What is the hardest thing you've ever had to do concerning your work as a writer?
I had a publisher like my novel but want a complete change in the second act of it. He wanted a rewrite in five days. 25,000 words. I did it but it wasn't fun with such
a crazy deadline. And the book is still sitting on his desk four months later.
What/who do you read for pleasure?
I read anything and everything I can get my hands on. I'm a big believer in reading other indie author's works and reviewing it and helping the community grow.
I love pointing out new author's I've found and helping them out, and hoping they do the same.
Writing fiction is important to all authors, but how much does it mean to you? If there were no outlets for fiction of any kind, how would that feel? If for some reason you could not write anymore, what would you do instead?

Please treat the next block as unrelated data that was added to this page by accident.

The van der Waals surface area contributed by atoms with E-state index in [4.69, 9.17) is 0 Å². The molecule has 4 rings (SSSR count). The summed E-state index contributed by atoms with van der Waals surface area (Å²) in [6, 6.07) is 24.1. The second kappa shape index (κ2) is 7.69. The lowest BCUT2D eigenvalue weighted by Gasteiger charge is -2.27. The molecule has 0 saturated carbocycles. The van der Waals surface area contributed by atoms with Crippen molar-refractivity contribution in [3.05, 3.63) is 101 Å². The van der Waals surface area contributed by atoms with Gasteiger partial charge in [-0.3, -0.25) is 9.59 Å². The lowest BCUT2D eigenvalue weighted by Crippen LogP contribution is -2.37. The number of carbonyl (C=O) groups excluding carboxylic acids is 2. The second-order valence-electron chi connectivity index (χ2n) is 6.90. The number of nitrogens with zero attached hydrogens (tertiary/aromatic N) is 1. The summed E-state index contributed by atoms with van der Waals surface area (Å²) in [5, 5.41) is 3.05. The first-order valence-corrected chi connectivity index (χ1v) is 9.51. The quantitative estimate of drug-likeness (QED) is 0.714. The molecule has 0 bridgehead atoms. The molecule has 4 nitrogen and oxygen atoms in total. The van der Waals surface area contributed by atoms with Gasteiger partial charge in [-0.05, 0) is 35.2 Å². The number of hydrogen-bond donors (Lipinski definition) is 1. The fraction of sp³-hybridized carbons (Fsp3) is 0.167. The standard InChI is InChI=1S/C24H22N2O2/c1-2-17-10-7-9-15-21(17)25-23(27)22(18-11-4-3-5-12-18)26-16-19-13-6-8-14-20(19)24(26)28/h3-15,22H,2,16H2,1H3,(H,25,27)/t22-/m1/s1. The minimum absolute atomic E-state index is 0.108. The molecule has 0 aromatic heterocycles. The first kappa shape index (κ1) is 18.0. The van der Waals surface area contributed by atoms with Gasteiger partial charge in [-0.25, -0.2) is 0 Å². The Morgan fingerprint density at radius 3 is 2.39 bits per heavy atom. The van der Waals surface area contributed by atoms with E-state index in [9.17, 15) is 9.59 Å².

Writing is a huge part of my life. I get antsy when I'm not writing or at least jotting down notes. I can't imagine not writing. I always have several ideas and stories in my head at the same time, and need to get them out.
What three things should our world have that would make it a better place?
More book readers, more tolerance/less racism, and everyone should have a pair of comfortable shoes.DYING DAYS by Armand Rosamilia
BONES. DEATH. CENOTE.
HIGHWAY TO HELL